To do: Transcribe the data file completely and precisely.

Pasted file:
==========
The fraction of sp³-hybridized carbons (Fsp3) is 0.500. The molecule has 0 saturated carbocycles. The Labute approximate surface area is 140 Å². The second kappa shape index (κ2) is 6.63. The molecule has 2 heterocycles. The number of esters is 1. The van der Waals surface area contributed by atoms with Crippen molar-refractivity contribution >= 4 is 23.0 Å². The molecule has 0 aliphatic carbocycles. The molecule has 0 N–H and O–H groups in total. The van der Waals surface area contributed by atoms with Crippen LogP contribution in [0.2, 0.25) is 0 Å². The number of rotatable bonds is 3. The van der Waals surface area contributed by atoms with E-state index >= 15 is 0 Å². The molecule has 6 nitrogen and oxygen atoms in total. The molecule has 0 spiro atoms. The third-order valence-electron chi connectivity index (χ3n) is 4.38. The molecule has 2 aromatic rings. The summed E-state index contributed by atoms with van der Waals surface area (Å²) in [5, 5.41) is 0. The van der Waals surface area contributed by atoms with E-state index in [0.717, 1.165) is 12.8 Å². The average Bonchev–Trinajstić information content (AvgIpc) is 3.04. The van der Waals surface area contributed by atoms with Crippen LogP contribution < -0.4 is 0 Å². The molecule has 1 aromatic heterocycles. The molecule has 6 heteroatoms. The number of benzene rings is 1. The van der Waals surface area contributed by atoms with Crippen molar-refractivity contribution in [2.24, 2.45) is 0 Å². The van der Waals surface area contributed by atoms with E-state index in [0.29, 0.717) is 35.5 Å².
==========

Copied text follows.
The fraction of sp³-hybridized carbons (Fsp3) is 0.500. The molecule has 0 saturated carbocycles. The Labute approximate surface area is 140 Å². The second kappa shape index (κ2) is 6.63. The molecule has 2 heterocycles. The number of esters is 1. The van der Waals surface area contributed by atoms with Crippen molar-refractivity contribution >= 4 is 23.0 Å². The molecule has 0 aliphatic carbocycles. The molecule has 0 N–H and O–H groups in total. The van der Waals surface area contributed by atoms with Crippen LogP contribution in [0.2, 0.25) is 0 Å². The number of rotatable bonds is 3. The van der Waals surface area contributed by atoms with E-state index >= 15 is 0 Å². The molecule has 6 nitrogen and oxygen atoms in total. The molecule has 0 spiro atoms. The third-order valence-electron chi connectivity index (χ3n) is 4.38. The molecule has 2 aromatic rings. The summed E-state index contributed by atoms with van der Waals surface area (Å²) in [5, 5.41) is 0. The van der Waals surface area contributed by atoms with E-state index in [0.717, 1.165) is 12.8 Å². The average Bonchev–Trinajstić information content (AvgIpc) is 3.04. The van der Waals surface area contributed by atoms with Crippen LogP contribution < -0.4 is 0 Å². The molecule has 1 aromatic heterocycles. The molecule has 6 heteroatoms. The number of benzene rings is 1. The van der Waals surface area contributed by atoms with Crippen molar-refractivity contribution in [2.24, 2.45) is 0 Å². The van der Waals surface area contributed by atoms with E-state index in [0.29, 0.717) is 35.5 Å².